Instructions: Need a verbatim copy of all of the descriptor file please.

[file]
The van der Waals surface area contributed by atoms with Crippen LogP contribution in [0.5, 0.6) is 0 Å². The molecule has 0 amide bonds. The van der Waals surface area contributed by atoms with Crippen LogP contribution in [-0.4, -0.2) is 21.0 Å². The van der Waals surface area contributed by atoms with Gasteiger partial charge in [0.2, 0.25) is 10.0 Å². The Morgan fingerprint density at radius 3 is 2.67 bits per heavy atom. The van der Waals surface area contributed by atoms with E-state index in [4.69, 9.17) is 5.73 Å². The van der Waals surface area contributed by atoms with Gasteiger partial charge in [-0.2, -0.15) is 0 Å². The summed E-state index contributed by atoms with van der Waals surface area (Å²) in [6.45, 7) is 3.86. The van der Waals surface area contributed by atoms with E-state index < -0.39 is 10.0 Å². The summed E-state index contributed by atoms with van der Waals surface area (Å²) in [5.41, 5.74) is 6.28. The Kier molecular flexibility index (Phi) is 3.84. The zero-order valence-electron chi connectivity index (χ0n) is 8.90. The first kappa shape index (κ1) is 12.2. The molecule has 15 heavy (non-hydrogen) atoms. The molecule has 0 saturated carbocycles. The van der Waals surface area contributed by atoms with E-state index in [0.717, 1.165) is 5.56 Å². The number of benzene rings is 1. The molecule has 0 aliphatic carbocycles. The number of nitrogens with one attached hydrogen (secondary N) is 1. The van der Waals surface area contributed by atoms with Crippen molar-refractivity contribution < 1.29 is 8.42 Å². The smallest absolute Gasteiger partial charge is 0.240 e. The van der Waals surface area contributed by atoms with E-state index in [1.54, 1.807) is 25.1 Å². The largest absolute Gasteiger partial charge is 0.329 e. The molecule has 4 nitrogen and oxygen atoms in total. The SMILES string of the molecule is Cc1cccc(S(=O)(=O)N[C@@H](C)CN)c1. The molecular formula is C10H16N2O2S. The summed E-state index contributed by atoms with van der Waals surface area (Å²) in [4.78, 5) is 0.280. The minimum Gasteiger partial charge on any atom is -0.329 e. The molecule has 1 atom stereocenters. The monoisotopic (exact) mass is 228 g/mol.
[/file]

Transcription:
The van der Waals surface area contributed by atoms with Crippen LogP contribution in [0.5, 0.6) is 0 Å². The molecule has 0 amide bonds. The van der Waals surface area contributed by atoms with Crippen LogP contribution in [-0.4, -0.2) is 21.0 Å². The van der Waals surface area contributed by atoms with Gasteiger partial charge in [0.2, 0.25) is 10.0 Å². The Morgan fingerprint density at radius 3 is 2.67 bits per heavy atom. The van der Waals surface area contributed by atoms with E-state index in [4.69, 9.17) is 5.73 Å². The van der Waals surface area contributed by atoms with Gasteiger partial charge in [-0.2, -0.15) is 0 Å². The summed E-state index contributed by atoms with van der Waals surface area (Å²) in [6.45, 7) is 3.86. The van der Waals surface area contributed by atoms with E-state index < -0.39 is 10.0 Å². The summed E-state index contributed by atoms with van der Waals surface area (Å²) in [5.41, 5.74) is 6.28. The Kier molecular flexibility index (Phi) is 3.84. The zero-order valence-electron chi connectivity index (χ0n) is 8.90. The first kappa shape index (κ1) is 12.2. The molecule has 15 heavy (non-hydrogen) atoms. The molecule has 0 saturated carbocycles. The van der Waals surface area contributed by atoms with E-state index in [0.717, 1.165) is 5.56 Å². The number of benzene rings is 1. The molecule has 0 aliphatic carbocycles. The number of nitrogens with one attached hydrogen (secondary N) is 1. The van der Waals surface area contributed by atoms with Crippen molar-refractivity contribution < 1.29 is 8.42 Å². The smallest absolute Gasteiger partial charge is 0.240 e. The van der Waals surface area contributed by atoms with E-state index in [1.54, 1.807) is 25.1 Å². The largest absolute Gasteiger partial charge is 0.329 e. The molecule has 4 nitrogen and oxygen atoms in total. The SMILES string of the molecule is Cc1cccc(S(=O)(=O)N[C@@H](C)CN)c1. The molecular formula is C10H16N2O2S. The summed E-state index contributed by atoms with van der Waals surface area (Å²) in [4.78, 5) is 0.280. The minimum Gasteiger partial charge on any atom is -0.329 e. The molecule has 1 atom stereocenters. The monoisotopic (exact) mass is 228 g/mol.